S&P's Credibility Under Fire As Agency Issues US Debt Warning
Bipartisan report in part blames S&P for financial crisis.
April 19, 2011 -- Standard & Poor's sent shockwaves through Wall Street and Washington when it lowered its outlook on U.S. federal debt to "negative," but the credit-rating agency's own credibility has recently been called into question.
In fact, just last week a Senate investigations subcommittee ripped Standard & Poor's in a comprehensive report on the financial meltdown. The bipartisan report -- issued by Sen. Carl Levin, D-Mich., and Sen. Tom Coburn, R-Okla. -- in part blamed S&P for the crisis, saying the agency had inflated ratings on mortgage-backed securities for their own profit, only to later downgrade those ratings, destroying the value of the securities and contributing to the crisis.
"It was not in the short-term economic interest of either Moody's or S&P, however, to provide accurate credit ratings for high-risk RMBS and CDO securities, because doing so would have hurt their own revenues," Levin and Coburn said in their report. "Instead, the credit rating agencies' profits became increasingly reliant on the fees generated by issuing a large volume of structured finance ratings."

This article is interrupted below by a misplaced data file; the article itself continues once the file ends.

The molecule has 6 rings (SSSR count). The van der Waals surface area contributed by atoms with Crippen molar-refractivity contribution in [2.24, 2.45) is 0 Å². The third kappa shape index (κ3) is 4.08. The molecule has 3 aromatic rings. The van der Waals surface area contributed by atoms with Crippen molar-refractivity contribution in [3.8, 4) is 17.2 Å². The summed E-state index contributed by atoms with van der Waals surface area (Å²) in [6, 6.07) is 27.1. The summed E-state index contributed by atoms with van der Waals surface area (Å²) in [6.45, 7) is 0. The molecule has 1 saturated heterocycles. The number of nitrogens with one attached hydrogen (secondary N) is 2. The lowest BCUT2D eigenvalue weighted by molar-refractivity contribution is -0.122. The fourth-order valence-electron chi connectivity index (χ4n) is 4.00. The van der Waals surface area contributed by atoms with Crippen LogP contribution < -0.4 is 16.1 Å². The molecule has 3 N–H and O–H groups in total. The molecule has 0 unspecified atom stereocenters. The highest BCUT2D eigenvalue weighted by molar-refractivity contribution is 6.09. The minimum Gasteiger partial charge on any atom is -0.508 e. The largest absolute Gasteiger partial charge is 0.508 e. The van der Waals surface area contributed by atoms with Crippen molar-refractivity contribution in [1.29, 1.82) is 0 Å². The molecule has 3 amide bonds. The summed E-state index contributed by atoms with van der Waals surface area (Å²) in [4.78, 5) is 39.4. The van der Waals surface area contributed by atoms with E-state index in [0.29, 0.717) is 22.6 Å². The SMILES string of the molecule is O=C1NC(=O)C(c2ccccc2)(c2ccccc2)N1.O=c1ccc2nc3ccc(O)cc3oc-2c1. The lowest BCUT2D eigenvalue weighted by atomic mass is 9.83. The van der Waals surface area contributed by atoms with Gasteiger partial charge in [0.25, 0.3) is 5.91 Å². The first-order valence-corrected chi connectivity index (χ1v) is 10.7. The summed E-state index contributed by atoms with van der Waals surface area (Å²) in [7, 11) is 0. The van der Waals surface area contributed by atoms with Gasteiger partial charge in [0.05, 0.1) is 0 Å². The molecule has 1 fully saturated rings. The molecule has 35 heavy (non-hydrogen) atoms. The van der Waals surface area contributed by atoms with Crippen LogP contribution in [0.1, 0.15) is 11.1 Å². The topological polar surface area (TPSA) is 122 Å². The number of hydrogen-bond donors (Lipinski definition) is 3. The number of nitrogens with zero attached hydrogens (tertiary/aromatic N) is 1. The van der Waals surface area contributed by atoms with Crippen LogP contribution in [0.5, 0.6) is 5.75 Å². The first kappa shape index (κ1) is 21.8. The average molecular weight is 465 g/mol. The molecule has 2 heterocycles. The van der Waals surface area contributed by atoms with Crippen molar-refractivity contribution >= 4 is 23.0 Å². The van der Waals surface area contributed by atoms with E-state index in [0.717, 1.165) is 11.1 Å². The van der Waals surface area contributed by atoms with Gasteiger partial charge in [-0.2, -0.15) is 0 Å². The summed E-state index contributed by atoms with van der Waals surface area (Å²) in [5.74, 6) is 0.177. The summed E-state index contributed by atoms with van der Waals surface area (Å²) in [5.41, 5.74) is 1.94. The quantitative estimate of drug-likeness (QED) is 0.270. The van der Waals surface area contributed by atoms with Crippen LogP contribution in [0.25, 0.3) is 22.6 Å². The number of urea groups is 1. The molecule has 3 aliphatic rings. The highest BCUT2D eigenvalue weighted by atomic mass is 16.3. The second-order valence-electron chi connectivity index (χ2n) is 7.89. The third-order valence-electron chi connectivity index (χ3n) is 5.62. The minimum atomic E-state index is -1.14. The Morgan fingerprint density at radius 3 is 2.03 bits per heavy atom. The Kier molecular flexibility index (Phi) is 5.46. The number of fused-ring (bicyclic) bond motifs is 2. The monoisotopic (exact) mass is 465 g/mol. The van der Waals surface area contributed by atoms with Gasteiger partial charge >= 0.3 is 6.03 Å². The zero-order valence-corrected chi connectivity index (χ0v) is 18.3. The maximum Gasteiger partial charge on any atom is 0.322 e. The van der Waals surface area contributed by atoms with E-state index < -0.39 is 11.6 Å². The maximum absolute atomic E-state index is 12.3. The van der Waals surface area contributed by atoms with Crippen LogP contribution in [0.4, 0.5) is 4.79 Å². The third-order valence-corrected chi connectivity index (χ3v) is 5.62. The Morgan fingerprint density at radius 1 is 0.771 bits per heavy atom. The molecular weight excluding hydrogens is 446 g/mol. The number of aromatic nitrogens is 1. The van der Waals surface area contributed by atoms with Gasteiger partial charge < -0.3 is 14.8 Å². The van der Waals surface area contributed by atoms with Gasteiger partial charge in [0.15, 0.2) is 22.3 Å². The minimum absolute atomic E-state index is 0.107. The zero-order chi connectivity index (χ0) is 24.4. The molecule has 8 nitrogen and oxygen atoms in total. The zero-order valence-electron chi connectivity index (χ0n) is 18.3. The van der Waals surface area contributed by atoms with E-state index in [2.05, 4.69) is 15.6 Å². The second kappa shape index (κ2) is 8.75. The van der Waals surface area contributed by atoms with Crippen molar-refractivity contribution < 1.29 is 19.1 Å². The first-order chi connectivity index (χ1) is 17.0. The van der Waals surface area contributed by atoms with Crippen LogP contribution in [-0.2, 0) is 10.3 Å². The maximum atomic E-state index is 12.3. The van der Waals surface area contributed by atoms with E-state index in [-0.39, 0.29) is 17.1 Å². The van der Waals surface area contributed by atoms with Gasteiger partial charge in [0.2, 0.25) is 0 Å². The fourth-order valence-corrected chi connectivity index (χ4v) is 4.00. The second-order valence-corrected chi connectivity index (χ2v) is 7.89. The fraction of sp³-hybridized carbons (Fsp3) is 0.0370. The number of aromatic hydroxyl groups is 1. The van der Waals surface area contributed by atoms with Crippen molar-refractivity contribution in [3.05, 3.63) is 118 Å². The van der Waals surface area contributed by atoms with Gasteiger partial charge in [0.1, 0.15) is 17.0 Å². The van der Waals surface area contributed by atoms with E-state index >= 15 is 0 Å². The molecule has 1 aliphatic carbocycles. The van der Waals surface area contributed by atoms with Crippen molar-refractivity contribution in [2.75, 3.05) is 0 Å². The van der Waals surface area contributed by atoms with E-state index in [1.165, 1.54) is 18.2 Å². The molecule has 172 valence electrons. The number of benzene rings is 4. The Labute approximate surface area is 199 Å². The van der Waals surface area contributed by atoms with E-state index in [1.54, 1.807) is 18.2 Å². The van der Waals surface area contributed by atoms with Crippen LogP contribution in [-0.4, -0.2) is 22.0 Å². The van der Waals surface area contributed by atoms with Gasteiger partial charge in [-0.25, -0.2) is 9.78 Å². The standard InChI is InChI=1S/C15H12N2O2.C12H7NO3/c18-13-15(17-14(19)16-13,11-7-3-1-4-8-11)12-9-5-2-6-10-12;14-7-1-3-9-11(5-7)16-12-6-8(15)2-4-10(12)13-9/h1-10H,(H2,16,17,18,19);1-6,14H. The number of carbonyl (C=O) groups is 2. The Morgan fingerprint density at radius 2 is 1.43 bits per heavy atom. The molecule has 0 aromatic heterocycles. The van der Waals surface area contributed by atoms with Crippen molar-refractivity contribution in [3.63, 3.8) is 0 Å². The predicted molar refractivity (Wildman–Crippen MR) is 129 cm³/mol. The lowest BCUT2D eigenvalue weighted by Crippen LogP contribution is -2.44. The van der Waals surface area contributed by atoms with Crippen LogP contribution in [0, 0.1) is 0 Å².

In short, the senators say, "Inaccurate AAA credit ratings introduced risk into the U.S. financial system and constituted a key cause of the financial crisis."
The credibility of S&P is especially significant in the wake of the rating agency's statement on Monday that it was starting to lose faith in the government's creditworthiness. While S&P maintained its best-possible AAA rating for US federal debt, the firm lowered its outlook from "stable" to "negative." The statement means the agency now thinks there is a one-in-three chance that it will reduce the rating of the bonds in the next few years.
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